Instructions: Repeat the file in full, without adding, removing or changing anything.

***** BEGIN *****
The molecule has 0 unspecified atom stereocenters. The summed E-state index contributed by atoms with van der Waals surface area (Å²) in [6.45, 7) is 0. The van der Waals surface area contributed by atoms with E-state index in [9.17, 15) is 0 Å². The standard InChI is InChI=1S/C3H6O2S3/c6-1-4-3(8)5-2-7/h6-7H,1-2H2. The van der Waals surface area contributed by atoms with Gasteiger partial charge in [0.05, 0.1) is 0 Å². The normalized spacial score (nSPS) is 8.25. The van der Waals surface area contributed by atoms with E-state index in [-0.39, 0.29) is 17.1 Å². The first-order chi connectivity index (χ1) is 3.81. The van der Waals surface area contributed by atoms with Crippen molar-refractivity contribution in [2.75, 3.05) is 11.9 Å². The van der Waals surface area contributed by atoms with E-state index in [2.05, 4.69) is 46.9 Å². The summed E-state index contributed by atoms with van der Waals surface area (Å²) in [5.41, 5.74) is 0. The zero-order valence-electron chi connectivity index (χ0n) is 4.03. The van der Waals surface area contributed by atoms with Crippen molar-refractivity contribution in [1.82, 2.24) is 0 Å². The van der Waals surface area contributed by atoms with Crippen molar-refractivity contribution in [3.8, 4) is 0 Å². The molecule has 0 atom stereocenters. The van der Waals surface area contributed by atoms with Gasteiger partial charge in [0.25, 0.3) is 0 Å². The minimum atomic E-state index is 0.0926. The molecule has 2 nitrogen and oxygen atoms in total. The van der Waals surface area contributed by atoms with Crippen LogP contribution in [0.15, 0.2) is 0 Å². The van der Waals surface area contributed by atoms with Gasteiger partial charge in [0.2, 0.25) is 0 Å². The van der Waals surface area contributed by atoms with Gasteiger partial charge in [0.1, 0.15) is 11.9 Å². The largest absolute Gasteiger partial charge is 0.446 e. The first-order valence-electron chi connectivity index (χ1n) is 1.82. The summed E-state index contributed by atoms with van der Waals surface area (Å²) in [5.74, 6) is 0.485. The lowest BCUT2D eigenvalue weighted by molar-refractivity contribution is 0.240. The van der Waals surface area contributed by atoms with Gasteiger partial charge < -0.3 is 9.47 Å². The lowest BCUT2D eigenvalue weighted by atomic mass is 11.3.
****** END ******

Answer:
The molecule has 0 unspecified atom stereocenters. The summed E-state index contributed by atoms with van der Waals surface area (Å²) in [6.45, 7) is 0. The van der Waals surface area contributed by atoms with E-state index in [9.17, 15) is 0 Å². The standard InChI is InChI=1S/C3H6O2S3/c6-1-4-3(8)5-2-7/h6-7H,1-2H2. The van der Waals surface area contributed by atoms with Gasteiger partial charge in [0.05, 0.1) is 0 Å². The normalized spacial score (nSPS) is 8.25. The van der Waals surface area contributed by atoms with E-state index in [-0.39, 0.29) is 17.1 Å². The first-order chi connectivity index (χ1) is 3.81. The van der Waals surface area contributed by atoms with Crippen molar-refractivity contribution in [2.75, 3.05) is 11.9 Å². The van der Waals surface area contributed by atoms with E-state index in [2.05, 4.69) is 46.9 Å². The summed E-state index contributed by atoms with van der Waals surface area (Å²) in [5.41, 5.74) is 0. The zero-order valence-electron chi connectivity index (χ0n) is 4.03. The van der Waals surface area contributed by atoms with Crippen molar-refractivity contribution in [1.82, 2.24) is 0 Å². The van der Waals surface area contributed by atoms with Crippen molar-refractivity contribution in [3.8, 4) is 0 Å². The molecule has 0 atom stereocenters. The van der Waals surface area contributed by atoms with Gasteiger partial charge in [0.25, 0.3) is 0 Å². The minimum atomic E-state index is 0.0926. The molecule has 2 nitrogen and oxygen atoms in total. The van der Waals surface area contributed by atoms with Crippen LogP contribution in [0.15, 0.2) is 0 Å². The van der Waals surface area contributed by atoms with Gasteiger partial charge in [0.2, 0.25) is 0 Å². The van der Waals surface area contributed by atoms with Gasteiger partial charge in [0.1, 0.15) is 11.9 Å². The largest absolute Gasteiger partial charge is 0.446 e. The first-order valence-electron chi connectivity index (χ1n) is 1.82. The summed E-state index contributed by atoms with van der Waals surface area (Å²) in [5.74, 6) is 0.485. The lowest BCUT2D eigenvalue weighted by molar-refractivity contribution is 0.240. The van der Waals surface area contributed by atoms with Gasteiger partial charge < -0.3 is 9.47 Å². The lowest BCUT2D eigenvalue weighted by atomic mass is 11.3.